Mike Bloomberg on Health Care
Mayor of New York City (Independent)
Individual mandate makes insurance affordable for all
By eliminating the requirement that individuals buy health insurance, many young and healthy people will drop out of the marketplace, causing health insurance premiums to rise for everyone else. [The elimination of the individual mandate passed by
Congressional Republicans in December 2017] is nothing more than a backdoor tax increase on health care for millions of middle-class families that will leave them with less disposable income for savings, investment and spending.
Source: OpEd by Michael Bloomberg in Bloomberg News
, Dec 15, 2017
Obesity kills more people than smoking; limit portion size
Q: On people who oppose your effort in the name of public health to limit portion size when it comes to sugary drinks: A judge has ruled against you, saying the law doesn't make sense, at the moment. How far will you take this push to limit how
much soda you can drink in New York City?
BLOOMBERG: We're certainly appealing. We think the judge was just clearly wrong on this. Our department of health has the legal ability to do this. And we're not banning anything.
All we're saying is, we want to show you just how big the cup is. If you want 32 ounces, take two cups to your seat. If you want 64, carry four. But our hope is, if you only take one, you won't go back.
Q: So haven't you even won in losing, though?
Wasn't this really about public awareness?
BLOOMBERG: Obesity this year is going to kill more people in New York City than smoking.
Source: Meet the Press 2013 interviews: 2016 presidential hopefuls
, Mar 24, 2013
Large sugary drink rule is portion control, not a ban
Q: Your ban on these large sugary drinks goes into effect next week in New York. Some people are saying this is making it really hard on us, including Starbucks.
BLOOMBERG: That's ridiculous. Starbucks knows how to package things. They can change
instantly when it's in their interest to do so. This is in the country's interest. This year, for the first time in the history of the world, more people will die from too much food than from too little food. More people will die from the effects of
obesity than from starvation. And we've got to do something about this. This is going to bankrupt the country. Our medical system cannot handle it. Being overweight has gone from a rich person's disease to a poor person's disease. We've just got to do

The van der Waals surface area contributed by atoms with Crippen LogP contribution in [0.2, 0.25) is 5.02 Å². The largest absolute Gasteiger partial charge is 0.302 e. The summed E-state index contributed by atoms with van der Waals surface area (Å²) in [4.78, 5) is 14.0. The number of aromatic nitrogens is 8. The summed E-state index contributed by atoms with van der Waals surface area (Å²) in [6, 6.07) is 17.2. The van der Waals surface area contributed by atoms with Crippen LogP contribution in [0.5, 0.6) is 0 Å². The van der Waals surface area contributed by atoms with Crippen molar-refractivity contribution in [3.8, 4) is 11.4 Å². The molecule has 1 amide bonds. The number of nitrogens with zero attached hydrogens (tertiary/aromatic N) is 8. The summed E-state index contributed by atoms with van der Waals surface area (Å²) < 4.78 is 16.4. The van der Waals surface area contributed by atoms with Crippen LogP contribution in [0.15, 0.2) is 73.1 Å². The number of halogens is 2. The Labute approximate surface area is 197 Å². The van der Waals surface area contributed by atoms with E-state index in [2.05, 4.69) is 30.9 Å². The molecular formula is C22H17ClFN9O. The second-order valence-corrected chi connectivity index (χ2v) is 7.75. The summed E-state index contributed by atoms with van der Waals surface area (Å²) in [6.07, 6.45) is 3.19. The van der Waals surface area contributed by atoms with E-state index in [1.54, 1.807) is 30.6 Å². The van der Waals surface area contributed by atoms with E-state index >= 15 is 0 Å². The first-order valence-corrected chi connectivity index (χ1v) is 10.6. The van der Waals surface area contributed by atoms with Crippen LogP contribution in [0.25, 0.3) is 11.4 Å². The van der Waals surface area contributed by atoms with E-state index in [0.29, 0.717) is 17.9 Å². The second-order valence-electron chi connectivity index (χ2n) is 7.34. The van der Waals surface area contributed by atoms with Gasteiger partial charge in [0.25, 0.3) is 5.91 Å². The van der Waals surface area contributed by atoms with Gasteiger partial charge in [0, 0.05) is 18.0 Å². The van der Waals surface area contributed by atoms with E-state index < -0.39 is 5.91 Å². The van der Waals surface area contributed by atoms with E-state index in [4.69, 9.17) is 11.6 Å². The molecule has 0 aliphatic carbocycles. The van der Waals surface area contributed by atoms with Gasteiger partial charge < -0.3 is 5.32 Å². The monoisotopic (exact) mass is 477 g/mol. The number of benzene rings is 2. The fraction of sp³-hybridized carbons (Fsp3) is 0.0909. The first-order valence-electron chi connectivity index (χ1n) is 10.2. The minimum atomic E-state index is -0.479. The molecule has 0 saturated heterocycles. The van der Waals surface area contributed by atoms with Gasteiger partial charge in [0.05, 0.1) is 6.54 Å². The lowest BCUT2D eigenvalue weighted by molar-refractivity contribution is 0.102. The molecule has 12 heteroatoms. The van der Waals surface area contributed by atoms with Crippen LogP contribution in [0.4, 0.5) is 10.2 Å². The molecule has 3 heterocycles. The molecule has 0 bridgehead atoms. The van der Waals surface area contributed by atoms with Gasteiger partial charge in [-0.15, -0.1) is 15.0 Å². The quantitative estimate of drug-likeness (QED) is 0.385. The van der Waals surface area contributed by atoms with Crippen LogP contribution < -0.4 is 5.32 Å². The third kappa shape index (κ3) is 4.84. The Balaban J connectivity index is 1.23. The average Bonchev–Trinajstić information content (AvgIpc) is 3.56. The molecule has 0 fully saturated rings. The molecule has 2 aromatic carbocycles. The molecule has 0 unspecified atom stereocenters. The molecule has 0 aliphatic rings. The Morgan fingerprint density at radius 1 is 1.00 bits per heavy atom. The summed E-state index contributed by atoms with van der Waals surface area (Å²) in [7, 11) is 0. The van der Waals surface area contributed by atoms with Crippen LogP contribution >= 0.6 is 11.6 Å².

something. And all we're doing in NYC is reminding you that it's not in your interest to have too many empty calories. You can have some. If you want to have 32 ounces, just buy two 16-ounce cups. We're not banning anything. it's called portion control.
Source: CBS Face the Nation 2013 series: 2016 presidential hopefuls
, Mar 10, 2013
2000: Two stents implanted in coronary artery
It wasn't until halfway through his 2nd term that New Yorkers learned their mayor had 2 stents implanted in a coronary artery the year before his 1st campaign. The heart blockage was revealed only because Newsweek's reporters dug into
health records during Bloomberg's presidential flirtation. The stock market did not shudder at the news.
But in a city that heard Rudy Giuliani reciting clinical descriptions of his prostate treatments and Ed Koch loudly proclaiming his fitness 72 hours after suffering a minor stroke, the "none of your business" Bloomberg manner came across as defiant
Bloomberg's obsessive search for privacy produces frequent disappearances when he is not campaigning for office. None of them ever announced--a privilege the president of the US does not enjoy.
Source: Bloomberg: Money, Power, Politics, by Joyce Purnick, p. 69
, Sep 28, 2010
$500M to Johns Hopkins' Bloomberg School of Public Health
He gives to causes and institutions large and small, with a special focus on public health, education and medical research. In his favored field of health, he supports research into malaria, breast cancer, and ALS, and into less conspicuous diseases,
including lupus, dystonia and Marfan syndrome.
By 2009, Bloomberg's cumulative contributions to Johns Hopkins had topped $500 million. His central focus at Hopkins is the celebrated School of Public Health that bears his name.
He was drawn to public health because others were not. "Mike's a contrarian," says the university's president. "He gives to projects other people don't. He recognized the importance of public health before anyone else did.
They don't realize they are living because they didn't get polio or smallpox or whatever. Mike understood that. He thinks in terms of how to move the needle, how to make a difference."
Source: Bloomberg: Money, Power, Politics, by J. Purnick, p.194-195
, Sep 28, 2010
Ban trans-fats and replace with fruit & vegetable vendors